One recent development in the world of website banking are product feature pages. Banks with some web savvy realize that a customer can come to their website with a specific product in mind - be it mortgages or purchasing a car. Instead of clumping all of this information together into one page, modern bank website designs feature a well designed and interactive landing page for the customer to find when they are looking for this information. In many cases, a well designed website will feature relevant keywords and SEO to highlight the features of that product for that particular bank. In this way, the bank can advertise to potential customers what options they offer through search engines like Google, which will rank relevant information based on the relevance of the content. A product landing page is a good way to rank a banking website, and will entice future customers to sign up for the more information regarding the product the website is featuring.
Social media for social proof; A potential customer might want to know what kind of bank they are considering using. Does this bank have many customers? Do they care about responding to customer concerns or communicate effectively about closures or holiday hours? A properly managed social media account, connected to their website will demonstrate this effectively.
Responsive Design is necessary - to have a website in 2020 and not allow a user to utilize their phone or other device is going to make the website much less appealing to the public. Trying to log into your bank account on your phone when the login window is microscopic will send customers fleeing. Responsive design is required.
Visual badges are another great way to prove to your audience that you are both trustworthy and have enough awareness of security trends to protect the customer’s investments. Be wary of those sites that do not have this.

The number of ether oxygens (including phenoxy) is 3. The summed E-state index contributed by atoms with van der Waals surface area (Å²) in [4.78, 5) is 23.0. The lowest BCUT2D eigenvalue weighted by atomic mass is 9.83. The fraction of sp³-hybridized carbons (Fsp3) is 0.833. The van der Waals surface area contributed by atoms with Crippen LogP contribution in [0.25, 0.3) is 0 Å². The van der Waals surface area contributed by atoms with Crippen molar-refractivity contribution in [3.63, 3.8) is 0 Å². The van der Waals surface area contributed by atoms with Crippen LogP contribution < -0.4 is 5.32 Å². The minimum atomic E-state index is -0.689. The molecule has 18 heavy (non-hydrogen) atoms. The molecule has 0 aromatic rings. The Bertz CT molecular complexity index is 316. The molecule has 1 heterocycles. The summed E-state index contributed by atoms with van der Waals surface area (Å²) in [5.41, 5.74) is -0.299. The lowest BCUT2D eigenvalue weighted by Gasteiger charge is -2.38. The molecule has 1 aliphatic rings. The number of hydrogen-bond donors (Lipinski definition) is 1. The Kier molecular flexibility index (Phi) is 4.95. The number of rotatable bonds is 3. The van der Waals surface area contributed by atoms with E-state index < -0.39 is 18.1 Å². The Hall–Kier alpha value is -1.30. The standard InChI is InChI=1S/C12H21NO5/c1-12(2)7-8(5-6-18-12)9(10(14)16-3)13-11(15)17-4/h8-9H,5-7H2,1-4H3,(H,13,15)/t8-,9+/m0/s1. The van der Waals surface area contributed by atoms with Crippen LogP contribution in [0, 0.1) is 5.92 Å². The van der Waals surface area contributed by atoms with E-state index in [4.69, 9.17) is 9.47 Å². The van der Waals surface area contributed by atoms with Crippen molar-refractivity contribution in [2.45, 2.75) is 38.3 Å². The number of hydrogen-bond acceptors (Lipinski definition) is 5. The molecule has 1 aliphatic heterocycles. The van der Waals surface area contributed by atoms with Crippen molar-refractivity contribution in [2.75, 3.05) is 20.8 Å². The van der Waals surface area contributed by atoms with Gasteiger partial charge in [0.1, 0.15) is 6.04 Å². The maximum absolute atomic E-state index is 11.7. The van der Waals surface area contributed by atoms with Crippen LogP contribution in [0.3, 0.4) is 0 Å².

So what about design? Isn’t design important when creating a new website? There is little disputing the fact that designing a new website can be invigorating and enjoyable for anyone, and a bank is no exception.
Key to a good design is highlighting the core functionality needed for a good banking website. Is the login located in a clear and easy to spot location? Does the user have enough room on the page to enter full contact details without having to squint or scroll? Are visual badges easy to spot? Does the locations page offer a way to search and filter the bank locations available? All of this is relevant information when designing a page.
It is also important to think through the branding guidelines of that specific bank that is creating a new website. Do they have a color scheme determined? Have they updated the logo or designed a new one that they want to incorporate into the new design? Whatever the content, the style guidelines need to be consistent and kept in mind when creating a new design for a website.
Your target audience needs to also be considered. Does the bank have a client base that are all 21-35 and interested in local culture? Will bright and lively colors give this audience a better impression of the overall look and feel? Or do they mostly cater to a crowd that is nearing retirement? Perhaps solid earth tones will appeal to this demographic, or they may require a larger font for reading the text on the page. Does the bank attempt to cater to all and enjoy balancing both audiences equally? What interests or hobbies do customers enjoy? Are they urban or rural? Answering these kinds of questions will give you a good start down the path to targeting the right audience for any website.
When considering design, the audience frame of reference is powerful, and gives a website an edge because it meets the needs of its user base. If you want to learn more about different personalities some banks are showcasing, you can read about how other banks are showcasing theirs here.
Designing a website should be an enjoyable and creative experience; when applying the basic core functionality of a bank website highlighted above to these designs, the outcome will be a website that is both visually pleasing, and useful.
Looking for help on how you can make your banking website more customer focused?